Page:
A few summers of my misspent youth found me working at an outdoor concert venue on the local crew. The local crew helps the show’s technicians — don’t call them roadies; they hate that — put up the show. You unpack the trucks, put up the lights, fly the sound system, help run the show, and put it all back in the trucks at the end. It was grueling work, but a lot of fun, and I got to meet people with names like “Mister Dog Vomit.”
One of the things I most remember about the load-in process was running the snakes. The snakes are fat bundles of cables, one for audio and one for lighting, that run from the stage to the consoles out in the house. The bigger the snakes, the bigger the show. It always impressed me that the audio snake, something like 50 yards long, was able to carry all those low-level signals without picking up interference from the AC thrumming through the lighting snake running right alongside it, while my stereo at home would pick up hum from the three-foot long RCA cable between the turntable and the preamp.
I asked one of the audio techs about that during one show, and he held up the end of the snake where all the cables break out into separate connectors. The chunky silver plugs clinked together as he gave his two-word answer before going back to patching in the console: “Balanced audio.”
I didn’t really know what balanced audio was back then, at least from an electrical point of view. I’ve since learned what the difference between balanced and unbalanced audio is and why balanced audio is the way to go for pro audio applications.
The first and most obvious difference between balanced and unbalanced audio is that while an unbalanced line, like that RCA cable behind my stereo, has two conductors — signal and ground — a balanced line has three conductors. A clue to what’s going on lies in how the conductors are labeled. There’s a ground conductor, of course, as well as two input conductors, generally labeled “IN+” and “IN-” but often referred to as “hot” and “cold” respectively.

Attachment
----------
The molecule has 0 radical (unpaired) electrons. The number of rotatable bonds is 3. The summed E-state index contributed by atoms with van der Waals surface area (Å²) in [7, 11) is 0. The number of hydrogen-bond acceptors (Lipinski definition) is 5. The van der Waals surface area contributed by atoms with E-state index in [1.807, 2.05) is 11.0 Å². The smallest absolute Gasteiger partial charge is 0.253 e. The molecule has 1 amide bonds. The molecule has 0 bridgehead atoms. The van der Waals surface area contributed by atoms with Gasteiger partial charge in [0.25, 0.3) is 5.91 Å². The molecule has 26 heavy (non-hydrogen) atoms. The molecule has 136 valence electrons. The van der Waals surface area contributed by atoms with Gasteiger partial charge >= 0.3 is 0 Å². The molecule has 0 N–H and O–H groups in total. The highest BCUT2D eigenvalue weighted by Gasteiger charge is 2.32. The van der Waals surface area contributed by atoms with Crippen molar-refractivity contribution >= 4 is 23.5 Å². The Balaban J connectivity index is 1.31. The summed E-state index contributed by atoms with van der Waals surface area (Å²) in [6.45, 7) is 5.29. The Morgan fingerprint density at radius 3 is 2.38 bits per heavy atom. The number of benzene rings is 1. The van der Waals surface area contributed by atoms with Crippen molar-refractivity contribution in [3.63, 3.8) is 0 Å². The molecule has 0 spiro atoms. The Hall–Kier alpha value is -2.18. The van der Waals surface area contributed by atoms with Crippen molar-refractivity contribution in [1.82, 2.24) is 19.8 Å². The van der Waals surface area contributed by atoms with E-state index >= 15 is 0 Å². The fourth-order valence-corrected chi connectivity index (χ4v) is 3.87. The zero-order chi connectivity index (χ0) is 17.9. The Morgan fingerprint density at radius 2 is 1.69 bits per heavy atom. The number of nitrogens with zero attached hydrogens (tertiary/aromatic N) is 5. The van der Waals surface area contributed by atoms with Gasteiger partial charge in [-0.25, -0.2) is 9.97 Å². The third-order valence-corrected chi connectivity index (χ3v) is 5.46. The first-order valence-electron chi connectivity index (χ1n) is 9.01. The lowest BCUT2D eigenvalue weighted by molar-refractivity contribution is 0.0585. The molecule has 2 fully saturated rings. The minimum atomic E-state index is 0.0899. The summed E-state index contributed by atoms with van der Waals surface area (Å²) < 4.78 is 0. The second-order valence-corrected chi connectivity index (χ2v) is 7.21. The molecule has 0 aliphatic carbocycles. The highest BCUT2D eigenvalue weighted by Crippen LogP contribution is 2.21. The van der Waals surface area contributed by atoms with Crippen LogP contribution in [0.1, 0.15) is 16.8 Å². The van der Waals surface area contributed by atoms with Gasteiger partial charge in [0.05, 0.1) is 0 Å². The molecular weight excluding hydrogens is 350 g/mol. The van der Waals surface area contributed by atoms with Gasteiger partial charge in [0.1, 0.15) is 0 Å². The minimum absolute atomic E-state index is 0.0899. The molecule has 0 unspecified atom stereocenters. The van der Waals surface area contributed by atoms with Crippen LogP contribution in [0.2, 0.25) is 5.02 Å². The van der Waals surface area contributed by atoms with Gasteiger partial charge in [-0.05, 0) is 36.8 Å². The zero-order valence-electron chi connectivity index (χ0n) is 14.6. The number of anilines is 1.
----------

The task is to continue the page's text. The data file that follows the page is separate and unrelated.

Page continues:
These two wires carry audio signals that are identical except for polarity — the cold line carries an inverted version of the signal on the hot line. This looks like the perfect setup for a differential amp, and that’s typically what lies behind the jack on pro audio gear, although transformers are sometimes used instead. The differential amplifier outputs the difference between the hot and cold signals, which gives the audio signal amplified by a factor of two.
The noise rejection trick comes from the fact that both the hot and the cold lines are balanced, or have the same impedance referenced to ground, which means that any noise that makes it into the cable will be added to both lines equally. Since this will increase the voltage on each line by the same amount, the differential amp will subtract out the noise on the receiving side. Here’s a good demo of how it works using an audio mixer app.
Crosstalk and Phantoms
Common-mode noise rejection is not the only benefit of balanced audio. Another one is the cross-talk reduction offered by the twisted-pair hot and cold lines canceling out each other’s electromagnetic field. This ends up being really important in those thick snakes with dozens or hundreds of channels snuggled up against each other. There’s also noticeably better performance at the higher audio frequencies in long cable runs if the audio is balanced.
Another advantage of balanced audio circuits is the ability to overlay a DC bias voltage between the hot and cold circuits and the ground line. This is often called phantom power and can be used to power microphones at the other end of the line. For pro audio gear, 48-VDC phantom power is typical, and a switch is generally provided at the connector on the audio console to control whether a mic gets power.
As for the hardware at the end of that audio snake that long-ago day, it fairly bristled with the de facto standard for pro audio connections, the XLR or Cannon plug. The XLR has been around since James Cannon, after whom the connector gets its other name, invented it in the 1950s. The XLR has proved itself a sturdy and reliable connector that can handle almost anything, from audio inputs to connecting speakers to amps and even DMX digital lighting control.